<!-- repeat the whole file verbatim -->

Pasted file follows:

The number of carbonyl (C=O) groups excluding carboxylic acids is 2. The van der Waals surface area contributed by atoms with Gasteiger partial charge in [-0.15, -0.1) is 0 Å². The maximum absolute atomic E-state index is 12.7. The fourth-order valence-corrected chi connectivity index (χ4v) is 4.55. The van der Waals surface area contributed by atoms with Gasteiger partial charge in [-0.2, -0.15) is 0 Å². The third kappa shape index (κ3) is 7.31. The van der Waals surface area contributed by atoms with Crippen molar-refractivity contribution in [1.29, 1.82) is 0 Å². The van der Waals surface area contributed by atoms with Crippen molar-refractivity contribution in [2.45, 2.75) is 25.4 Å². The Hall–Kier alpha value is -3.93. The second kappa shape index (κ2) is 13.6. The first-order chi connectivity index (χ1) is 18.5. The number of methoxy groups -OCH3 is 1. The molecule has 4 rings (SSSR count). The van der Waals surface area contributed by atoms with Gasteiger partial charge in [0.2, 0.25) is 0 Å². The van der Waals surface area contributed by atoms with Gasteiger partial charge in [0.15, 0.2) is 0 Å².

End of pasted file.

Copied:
The number of carbonyl (C=O) groups excluding carboxylic acids is 2. The van der Waals surface area contributed by atoms with Gasteiger partial charge in [-0.15, -0.1) is 0 Å². The maximum absolute atomic E-state index is 12.7. The fourth-order valence-corrected chi connectivity index (χ4v) is 4.55. The van der Waals surface area contributed by atoms with Gasteiger partial charge in [-0.2, -0.15) is 0 Å². The third kappa shape index (κ3) is 7.31. The van der Waals surface area contributed by atoms with Crippen molar-refractivity contribution in [1.29, 1.82) is 0 Å². The van der Waals surface area contributed by atoms with Crippen molar-refractivity contribution in [2.45, 2.75) is 25.4 Å². The Hall–Kier alpha value is -3.93. The second kappa shape index (κ2) is 13.6. The first-order chi connectivity index (χ1) is 18.5. The number of methoxy groups -OCH3 is 1. The molecule has 4 rings (SSSR count). The van der Waals surface area contributed by atoms with Gasteiger partial charge in [0.2, 0.25) is 0 Å². The van der Waals surface area contributed by atoms with Gasteiger partial charge in [0.15, 0.2) is 0 Å².